Deccan Chronicle, February 21, 2020
By Pradeep S Mehta and Sidharth Narayan
The year 2020 is not expected to be any different for the telecom goliath.
Huawei, China’s biggest tech firm, and one of the world’s largest telecom equipment suppliers and phone manufacturers, seems to be breaking free from the shackles foisted on it by the United States. Its recent partial successes in India, the United Kingdom and the European Union are testament to this. However, the company is still not out of troubled waters, as it continues to pay the price for its perceived cosy relationship with the Chinese government and intelligence sharing laws in China. It suffered recent setbacks in Vietnam and Australia.
Huawei has seen many ups and downs in the last two years. From kicking off in 2018 with the FBI warning against buying its products, but becoming the number two phone seller, to ending the year with a feat of shipping over 200 million smartphones, but having its chief financial officer arrested in Canada in 2019 was not smooth for the company. One of its employees got arrested in Poland over allegations of spying, and the company also faced an effective ban on its products in the US, while being threatened of the same fate in countries allied to the United States. While some countries joined the US’ chorus, others, compelled by Huawei’s superior technology and cheaper prices, opened the doors for Chinese companies.
The year 2020 is not expected to be any different for the telecom goliath. The company welcomed this year with a partial win in India, as the country permitted it to participate in 5G trials. However, two noteworthy battles are yet to be fought by the company in India.
One, it needs to ensure that the country also grants it permission to participate in the final 5G deployment, and not restrict the permission to mere trials. Recent research by Oxford Economics, commissioned by Huawei, suggests that barring Huawei from participating in 5G rollout could result in a $4.7 billion loss to India’s GDP by 2035. A few other countries would also suffer greater losses.
Second, India’s standard development body “TSDSI” (Telecommunications Standards Development Society, India) has been pushing for getting its regional 5G standard incorporated in global 5G standards, which may pose interoperability challenges for Huawei, and other global tech firms such as Qualcomm, MediaTek, etc. This battle has been underway on global platforms such as the International Telecommunications Union (ITU) and 3rd Generation Partnership Project (3GPP).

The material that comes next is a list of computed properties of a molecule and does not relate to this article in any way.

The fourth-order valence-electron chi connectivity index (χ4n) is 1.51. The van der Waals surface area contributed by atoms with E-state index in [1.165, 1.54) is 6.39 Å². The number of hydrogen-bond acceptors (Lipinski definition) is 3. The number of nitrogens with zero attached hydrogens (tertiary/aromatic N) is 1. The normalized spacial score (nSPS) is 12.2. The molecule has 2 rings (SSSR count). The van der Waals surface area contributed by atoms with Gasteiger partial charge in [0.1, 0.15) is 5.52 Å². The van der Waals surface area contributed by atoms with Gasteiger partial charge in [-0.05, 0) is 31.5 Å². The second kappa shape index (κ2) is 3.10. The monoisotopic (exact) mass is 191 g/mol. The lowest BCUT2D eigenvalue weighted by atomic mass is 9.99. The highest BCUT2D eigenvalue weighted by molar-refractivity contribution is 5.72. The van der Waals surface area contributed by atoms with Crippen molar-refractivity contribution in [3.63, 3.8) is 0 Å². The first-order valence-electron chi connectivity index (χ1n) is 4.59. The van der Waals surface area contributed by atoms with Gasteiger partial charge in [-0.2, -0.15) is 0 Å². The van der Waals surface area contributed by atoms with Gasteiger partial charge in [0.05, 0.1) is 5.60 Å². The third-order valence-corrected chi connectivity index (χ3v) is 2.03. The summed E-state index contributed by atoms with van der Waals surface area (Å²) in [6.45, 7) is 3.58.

More feathers got added in Huawei’s cap recently, as the UK and the EU allowed the company to build their non-core 5G networks. However, the company is still barred from supplying its equipment for core parts of the 5G networks. The implementation of such a ban is estimated to cost as much as 200 million euros and five years of hard work for telecom service providers like Vodafone. They will have to shed Huawei equipment from their core networks spanning across Europe and the UK.
Banking on the inroads made in the UK and the EU, Huawei must have been optimistic of tasting some success in Australia as well. However, the country refused to revisit the ban implemented on it and other Chinese vendors from supplying 5G equipment. Risks of transmission of sensitive information being carried through Chinese companies’ telecom networks, to the Chinese government, was reiterated to Huawei. Such concerns of China’s ability of carrying out surveillance, thereby exposing digital networks to security threats, does not seem to stop haunting the company.
Around the same time, Huawei suffered another blow. This one in Vietnam, where the local telecom service provider, Viettel (owned by Vietnam’s defence ministry) has managed to develop its own 5G technology, allowing it to avoid Huawei equipment in its 5G network. Notably, the profitability of Viettel’s 5G equipment business remains questionable. However, the efforts over being non-reliant on Chinese technology for 5G were motivated by Vietnam’s territorial dispute with China, and not by economics. The silver lining for Huawei in Vietnam could be the royalties it will earn from Viettel, for using its patents.
Needless to say, Huawei’s China tag has made governments of many countries wary of trusting it. However, it is not just governments which are divided over trusting the company, but consumers in UK are also divided over trusting Huawei. Two different surveys conducted in the country in the past few months have presented different results. While the first suggested that consumers trust Huawei more than Facebook on privacy issues, the second claimed that only one in 10 consumers trust Huawei, due to anti-China sentiments.
Huawei has nevertheless emerged as a global leader in the race to 5G technology. Barring it from participating in 5G deployment by countries may lead to higher prices and delays in rollout, which could impede the associated technological innovation.
Therefore, allowing Huawei to supply its equipment is largely becoming a bitter pill which must be swallowed by countries across the globe. With US presidential elections scheduled to take place later this year, and India yet to take a call on allowing Huawei to participate in the final 5G deployment in the country, coupled with the coronavirus mayhem in China, one waits to see just “how difficult 2020 will be for the company”.
The writers work for CUTS International, a global public policy research and advocacy group
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